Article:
Public climate finance channelled to different sectors. Annual finance (US$ billion) between 2012 and 2021.
Main climate finance channels of delivery for the agriculture, forestry and fishing sector.
Climate finance for family farmers and sustainable agriculture
The IPCC’s 2022 report on climate impacts, adaptation and vulnerability concluded that the most effective ways to create more climate resilient and sustainable food systems are to: work with nature; diversification – producing a wider variety of local crops, including native varieties, or mixing crops, livestock, forestry and fisheries; and creating community-based solutions that build on local expertise and experience. Yet climate finance flows for small-scale family farmers and sustainable agriculture are low.
Small-scale family farmers: 2021 snapshot
Just US$2 billion or 2% of international public climate finance was directed to small-scale family farmers and rural communities in 2021 – equivalent to a quarter (24%) of international public climate finance spending on the agri-food sector (agriculture, forestry and fishing).
Given that the vast majority (95%) of climate finance for small-scale family farmers comes from public sources, this equates to roughly 0.3% of the US$653 billion in international climate finance from both public and private sources.
In 2021, the World Bank, African Development Bank, and the UN’s International Fund for Agricultural Development (IFAD) were the main funders of smallholder agriculture and rural communities. The majority of this finance (90%) focused on adaptation, and almost half was committed to just six countries – the Philippines, Brazil, India, Mozambique, Ethiopia and Morocco – and to regional projects in Africa.
The majority of the finance (80%) was distributed via recipient governments, donor country NGOs, central donor governments, and IFAD. This approach – potentially based on the misconception that grassroots farmers’ organisations lack the organisational capacity to manage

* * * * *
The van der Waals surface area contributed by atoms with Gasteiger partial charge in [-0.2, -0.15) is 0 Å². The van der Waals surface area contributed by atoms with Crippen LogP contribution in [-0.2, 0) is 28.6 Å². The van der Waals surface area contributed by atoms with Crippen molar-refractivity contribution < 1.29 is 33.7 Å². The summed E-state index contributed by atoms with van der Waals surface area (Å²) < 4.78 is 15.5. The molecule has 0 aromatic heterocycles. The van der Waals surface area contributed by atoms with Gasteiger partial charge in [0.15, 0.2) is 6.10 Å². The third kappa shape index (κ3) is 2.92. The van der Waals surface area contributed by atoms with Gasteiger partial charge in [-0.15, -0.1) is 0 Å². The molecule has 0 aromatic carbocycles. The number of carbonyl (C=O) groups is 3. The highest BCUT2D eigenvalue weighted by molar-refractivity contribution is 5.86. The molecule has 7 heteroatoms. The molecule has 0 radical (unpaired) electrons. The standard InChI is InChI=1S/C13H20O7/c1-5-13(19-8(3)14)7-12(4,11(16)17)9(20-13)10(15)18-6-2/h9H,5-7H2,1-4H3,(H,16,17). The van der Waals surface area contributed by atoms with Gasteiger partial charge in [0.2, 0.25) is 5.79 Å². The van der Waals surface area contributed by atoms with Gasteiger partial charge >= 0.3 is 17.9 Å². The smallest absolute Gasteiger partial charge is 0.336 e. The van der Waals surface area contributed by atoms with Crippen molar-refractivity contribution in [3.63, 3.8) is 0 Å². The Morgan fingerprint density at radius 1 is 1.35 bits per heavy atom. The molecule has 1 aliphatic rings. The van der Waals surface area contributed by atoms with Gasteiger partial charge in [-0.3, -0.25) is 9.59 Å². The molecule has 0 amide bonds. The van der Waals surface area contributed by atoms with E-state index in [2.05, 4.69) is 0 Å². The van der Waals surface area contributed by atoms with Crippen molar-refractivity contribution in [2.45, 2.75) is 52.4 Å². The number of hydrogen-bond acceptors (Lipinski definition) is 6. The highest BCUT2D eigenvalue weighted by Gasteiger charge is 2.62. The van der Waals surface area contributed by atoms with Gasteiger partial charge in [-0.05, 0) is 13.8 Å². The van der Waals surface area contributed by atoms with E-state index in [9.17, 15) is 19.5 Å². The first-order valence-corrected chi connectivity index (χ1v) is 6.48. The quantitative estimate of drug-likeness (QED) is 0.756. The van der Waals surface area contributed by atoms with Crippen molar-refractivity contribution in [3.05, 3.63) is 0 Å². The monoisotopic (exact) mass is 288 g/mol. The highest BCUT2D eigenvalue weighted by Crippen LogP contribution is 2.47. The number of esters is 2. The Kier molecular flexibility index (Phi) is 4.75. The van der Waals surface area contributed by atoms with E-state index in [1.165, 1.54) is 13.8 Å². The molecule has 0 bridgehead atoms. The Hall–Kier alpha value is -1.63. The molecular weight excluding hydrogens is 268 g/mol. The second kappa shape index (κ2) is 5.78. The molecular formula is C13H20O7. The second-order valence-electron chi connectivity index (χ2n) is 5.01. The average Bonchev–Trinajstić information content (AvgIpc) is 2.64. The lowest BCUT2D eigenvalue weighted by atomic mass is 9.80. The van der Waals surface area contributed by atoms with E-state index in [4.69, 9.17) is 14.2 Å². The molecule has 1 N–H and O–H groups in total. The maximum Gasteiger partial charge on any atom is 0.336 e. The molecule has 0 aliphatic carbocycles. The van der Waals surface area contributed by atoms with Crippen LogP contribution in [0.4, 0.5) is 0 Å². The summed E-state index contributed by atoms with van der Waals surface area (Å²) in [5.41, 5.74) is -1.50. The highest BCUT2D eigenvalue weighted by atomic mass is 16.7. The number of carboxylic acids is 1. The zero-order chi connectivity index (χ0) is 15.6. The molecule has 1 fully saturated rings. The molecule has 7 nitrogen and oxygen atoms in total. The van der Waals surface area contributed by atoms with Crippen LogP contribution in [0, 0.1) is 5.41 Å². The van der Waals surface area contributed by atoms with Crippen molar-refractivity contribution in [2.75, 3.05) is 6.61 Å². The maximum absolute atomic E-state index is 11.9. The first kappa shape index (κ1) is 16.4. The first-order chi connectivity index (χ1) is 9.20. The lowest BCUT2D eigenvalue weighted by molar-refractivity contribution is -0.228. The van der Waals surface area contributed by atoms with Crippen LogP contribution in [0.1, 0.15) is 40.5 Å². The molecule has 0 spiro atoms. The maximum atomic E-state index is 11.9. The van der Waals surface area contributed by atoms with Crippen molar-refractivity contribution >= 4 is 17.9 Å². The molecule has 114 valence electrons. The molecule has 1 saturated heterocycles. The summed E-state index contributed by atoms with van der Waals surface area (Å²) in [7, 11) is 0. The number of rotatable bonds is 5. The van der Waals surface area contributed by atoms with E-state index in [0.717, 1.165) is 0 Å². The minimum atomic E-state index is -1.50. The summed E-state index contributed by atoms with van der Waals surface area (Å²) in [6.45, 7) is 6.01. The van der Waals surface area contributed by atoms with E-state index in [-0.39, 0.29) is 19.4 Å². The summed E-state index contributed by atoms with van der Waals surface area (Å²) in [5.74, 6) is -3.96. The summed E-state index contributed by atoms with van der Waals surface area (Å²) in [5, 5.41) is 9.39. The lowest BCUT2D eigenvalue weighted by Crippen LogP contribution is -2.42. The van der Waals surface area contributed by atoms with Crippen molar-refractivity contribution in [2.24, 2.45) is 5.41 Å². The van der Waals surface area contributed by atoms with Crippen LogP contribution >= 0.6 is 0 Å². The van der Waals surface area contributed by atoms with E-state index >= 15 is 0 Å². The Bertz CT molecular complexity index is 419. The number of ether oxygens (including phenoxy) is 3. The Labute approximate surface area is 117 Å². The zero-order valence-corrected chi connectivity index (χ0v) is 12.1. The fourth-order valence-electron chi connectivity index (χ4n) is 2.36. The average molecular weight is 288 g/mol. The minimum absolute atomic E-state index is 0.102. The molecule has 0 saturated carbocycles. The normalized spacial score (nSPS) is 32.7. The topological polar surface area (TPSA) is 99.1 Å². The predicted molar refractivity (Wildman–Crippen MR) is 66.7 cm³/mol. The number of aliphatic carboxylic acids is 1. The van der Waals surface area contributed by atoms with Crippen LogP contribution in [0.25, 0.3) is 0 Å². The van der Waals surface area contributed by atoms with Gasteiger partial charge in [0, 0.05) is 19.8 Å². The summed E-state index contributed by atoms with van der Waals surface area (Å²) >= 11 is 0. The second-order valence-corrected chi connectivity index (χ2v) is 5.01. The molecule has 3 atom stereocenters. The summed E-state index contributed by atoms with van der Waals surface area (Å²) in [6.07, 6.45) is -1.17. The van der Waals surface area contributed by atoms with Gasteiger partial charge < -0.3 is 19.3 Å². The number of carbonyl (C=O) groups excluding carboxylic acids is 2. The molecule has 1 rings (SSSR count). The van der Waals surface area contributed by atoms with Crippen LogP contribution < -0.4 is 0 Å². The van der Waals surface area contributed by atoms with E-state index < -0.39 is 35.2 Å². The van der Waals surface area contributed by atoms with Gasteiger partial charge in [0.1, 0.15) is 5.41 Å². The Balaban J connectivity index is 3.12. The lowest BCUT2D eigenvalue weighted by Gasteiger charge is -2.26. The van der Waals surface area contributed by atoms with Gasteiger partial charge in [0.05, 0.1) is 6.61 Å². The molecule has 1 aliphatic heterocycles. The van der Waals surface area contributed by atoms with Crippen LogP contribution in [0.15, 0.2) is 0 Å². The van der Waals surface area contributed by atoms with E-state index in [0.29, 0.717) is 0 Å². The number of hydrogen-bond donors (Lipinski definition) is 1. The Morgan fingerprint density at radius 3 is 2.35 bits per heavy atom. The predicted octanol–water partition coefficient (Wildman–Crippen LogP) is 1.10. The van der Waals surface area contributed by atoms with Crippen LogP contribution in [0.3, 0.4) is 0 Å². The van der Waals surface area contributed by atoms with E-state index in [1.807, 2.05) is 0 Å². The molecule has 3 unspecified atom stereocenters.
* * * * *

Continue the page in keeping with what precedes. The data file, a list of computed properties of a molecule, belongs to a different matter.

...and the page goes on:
large funds – often acts as a barrier to climate finance. For example, family farmer organisations often find the type of funding available fails to match their needs, that they are not eligible to apply for funds, or they lack information on where and how to apply for funds or the capacity to engage in lengthy and expensive application processes.
Finance flows to smallholders per region compared to total finance to the agri-food sector (agriculture, forestry and fishing) and to overall public climate finance in 2021 (US$ billion).
|Region||Total climate finance US$ billion||Finance for the agri-food sector US$ billion||Finance for smallholders & rural communities US$||Smallholders & rural communities % of total climate finance||Smallholders & rural communities % of agri-food finance|
|Central America & Caribbean||2.1||0.10||0.0||2.24||47.0|
Sustainable agriculture and agroecology: 2021 snapshot
Only a fifth (19%) of the US$8.4 billion in international public climate finance spent on the agri-food sector in 2021 was used to support sustainable practices (US$1.6 billion). This is dwarfed by the estimated US$470 billion a year in government subsidies which support agricultural practices that are harmful to people and the environment.
Only US$183 million of international public climate finance was spent on projects that included agroecology in their description – 2.2% of spending on agriculture, forestry and fishing. The FAO says agroecology – which works with nature and empowers local communities – is one of the most promising approaches in the effort to create more resilient and sustainable food systems.